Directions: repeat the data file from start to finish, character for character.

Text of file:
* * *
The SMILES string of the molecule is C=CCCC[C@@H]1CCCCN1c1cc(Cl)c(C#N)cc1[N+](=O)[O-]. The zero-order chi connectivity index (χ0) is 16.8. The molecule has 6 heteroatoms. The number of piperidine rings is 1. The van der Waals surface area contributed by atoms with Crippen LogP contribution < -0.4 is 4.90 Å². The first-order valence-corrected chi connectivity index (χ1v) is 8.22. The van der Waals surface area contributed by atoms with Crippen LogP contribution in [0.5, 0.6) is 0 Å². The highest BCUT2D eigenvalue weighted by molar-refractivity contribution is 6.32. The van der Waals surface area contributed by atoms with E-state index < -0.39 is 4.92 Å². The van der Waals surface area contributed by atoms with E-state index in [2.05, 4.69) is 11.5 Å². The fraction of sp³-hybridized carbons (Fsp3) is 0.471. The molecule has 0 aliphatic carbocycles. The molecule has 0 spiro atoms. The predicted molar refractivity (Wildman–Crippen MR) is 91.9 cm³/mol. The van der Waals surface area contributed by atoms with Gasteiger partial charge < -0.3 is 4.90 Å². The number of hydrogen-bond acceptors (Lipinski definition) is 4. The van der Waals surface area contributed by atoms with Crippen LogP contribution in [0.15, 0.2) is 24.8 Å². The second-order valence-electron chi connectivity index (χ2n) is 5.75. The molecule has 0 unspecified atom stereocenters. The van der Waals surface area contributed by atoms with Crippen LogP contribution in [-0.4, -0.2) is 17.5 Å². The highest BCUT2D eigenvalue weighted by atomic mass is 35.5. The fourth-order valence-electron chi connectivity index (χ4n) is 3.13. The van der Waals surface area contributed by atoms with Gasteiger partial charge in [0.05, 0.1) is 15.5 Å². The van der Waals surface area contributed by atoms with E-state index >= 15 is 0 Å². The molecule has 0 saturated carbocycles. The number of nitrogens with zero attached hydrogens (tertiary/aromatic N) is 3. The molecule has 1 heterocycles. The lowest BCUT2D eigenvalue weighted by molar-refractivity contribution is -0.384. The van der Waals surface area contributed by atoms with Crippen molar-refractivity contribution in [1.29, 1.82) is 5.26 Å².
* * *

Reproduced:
The SMILES string of the molecule is C=CCCC[C@@H]1CCCCN1c1cc(Cl)c(C#N)cc1[N+](=O)[O-]. The zero-order chi connectivity index (χ0) is 16.8. The molecule has 6 heteroatoms. The number of piperidine rings is 1. The van der Waals surface area contributed by atoms with Crippen LogP contribution < -0.4 is 4.90 Å². The first-order valence-corrected chi connectivity index (χ1v) is 8.22. The van der Waals surface area contributed by atoms with Crippen LogP contribution in [0.5, 0.6) is 0 Å². The highest BCUT2D eigenvalue weighted by molar-refractivity contribution is 6.32. The van der Waals surface area contributed by atoms with E-state index < -0.39 is 4.92 Å². The van der Waals surface area contributed by atoms with E-state index in [2.05, 4.69) is 11.5 Å². The fraction of sp³-hybridized carbons (Fsp3) is 0.471. The molecule has 0 aliphatic carbocycles. The molecule has 0 spiro atoms. The predicted molar refractivity (Wildman–Crippen MR) is 91.9 cm³/mol. The van der Waals surface area contributed by atoms with Gasteiger partial charge < -0.3 is 4.90 Å². The number of hydrogen-bond acceptors (Lipinski definition) is 4. The van der Waals surface area contributed by atoms with Crippen LogP contribution in [0.15, 0.2) is 24.8 Å². The second-order valence-electron chi connectivity index (χ2n) is 5.75. The molecule has 0 unspecified atom stereocenters. The van der Waals surface area contributed by atoms with Crippen LogP contribution in [-0.4, -0.2) is 17.5 Å². The highest BCUT2D eigenvalue weighted by atomic mass is 35.5. The fourth-order valence-electron chi connectivity index (χ4n) is 3.13. The van der Waals surface area contributed by atoms with Gasteiger partial charge in [0.05, 0.1) is 15.5 Å². The van der Waals surface area contributed by atoms with E-state index >= 15 is 0 Å². The molecule has 0 saturated carbocycles. The number of nitrogens with zero attached hydrogens (tertiary/aromatic N) is 3. The molecule has 1 heterocycles. The lowest BCUT2D eigenvalue weighted by molar-refractivity contribution is -0.384. The van der Waals surface area contributed by atoms with Crippen molar-refractivity contribution in [1.29, 1.82) is 5.26 Å².